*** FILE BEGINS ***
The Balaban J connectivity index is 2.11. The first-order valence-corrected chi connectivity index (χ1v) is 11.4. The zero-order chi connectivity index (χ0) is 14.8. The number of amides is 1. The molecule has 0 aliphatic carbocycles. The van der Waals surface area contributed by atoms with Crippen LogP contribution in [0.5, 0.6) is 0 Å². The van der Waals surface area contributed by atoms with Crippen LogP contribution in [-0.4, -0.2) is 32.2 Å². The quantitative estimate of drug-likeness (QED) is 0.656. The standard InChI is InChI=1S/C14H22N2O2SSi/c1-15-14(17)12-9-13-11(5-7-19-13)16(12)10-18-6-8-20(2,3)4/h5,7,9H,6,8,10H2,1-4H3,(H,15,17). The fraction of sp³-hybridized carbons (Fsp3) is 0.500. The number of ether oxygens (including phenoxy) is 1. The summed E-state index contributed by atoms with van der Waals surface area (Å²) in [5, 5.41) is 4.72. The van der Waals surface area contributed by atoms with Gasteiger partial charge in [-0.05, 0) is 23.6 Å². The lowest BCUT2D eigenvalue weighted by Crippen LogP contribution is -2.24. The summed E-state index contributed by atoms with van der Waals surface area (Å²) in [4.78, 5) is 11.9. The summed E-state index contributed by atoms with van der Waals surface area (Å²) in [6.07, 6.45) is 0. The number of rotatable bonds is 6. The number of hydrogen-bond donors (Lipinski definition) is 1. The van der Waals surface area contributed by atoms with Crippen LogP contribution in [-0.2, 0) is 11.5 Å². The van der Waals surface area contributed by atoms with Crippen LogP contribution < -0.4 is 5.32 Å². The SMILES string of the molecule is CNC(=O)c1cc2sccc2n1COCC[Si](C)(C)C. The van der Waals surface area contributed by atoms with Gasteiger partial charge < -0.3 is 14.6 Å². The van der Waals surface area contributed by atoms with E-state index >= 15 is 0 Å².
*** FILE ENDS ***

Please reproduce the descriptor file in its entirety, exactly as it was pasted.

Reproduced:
The Balaban J connectivity index is 2.11. The first-order valence-corrected chi connectivity index (χ1v) is 11.4. The zero-order chi connectivity index (χ0) is 14.8. The number of amides is 1. The molecule has 0 aliphatic carbocycles. The van der Waals surface area contributed by atoms with Crippen LogP contribution in [0.5, 0.6) is 0 Å². The van der Waals surface area contributed by atoms with Crippen LogP contribution in [-0.4, -0.2) is 32.2 Å². The quantitative estimate of drug-likeness (QED) is 0.656. The standard InChI is InChI=1S/C14H22N2O2SSi/c1-15-14(17)12-9-13-11(5-7-19-13)16(12)10-18-6-8-20(2,3)4/h5,7,9H,6,8,10H2,1-4H3,(H,15,17). The fraction of sp³-hybridized carbons (Fsp3) is 0.500. The number of ether oxygens (including phenoxy) is 1. The summed E-state index contributed by atoms with van der Waals surface area (Å²) in [5, 5.41) is 4.72. The van der Waals surface area contributed by atoms with Gasteiger partial charge in [-0.05, 0) is 23.6 Å². The lowest BCUT2D eigenvalue weighted by Crippen LogP contribution is -2.24. The summed E-state index contributed by atoms with van der Waals surface area (Å²) in [4.78, 5) is 11.9. The summed E-state index contributed by atoms with van der Waals surface area (Å²) in [6.07, 6.45) is 0. The number of rotatable bonds is 6. The number of hydrogen-bond donors (Lipinski definition) is 1. The van der Waals surface area contributed by atoms with Crippen LogP contribution in [-0.2, 0) is 11.5 Å². The van der Waals surface area contributed by atoms with Crippen LogP contribution < -0.4 is 5.32 Å². The SMILES string of the molecule is CNC(=O)c1cc2sccc2n1COCC[Si](C)(C)C. The van der Waals surface area contributed by atoms with Gasteiger partial charge < -0.3 is 14.6 Å². The van der Waals surface area contributed by atoms with E-state index >= 15 is 0 Å².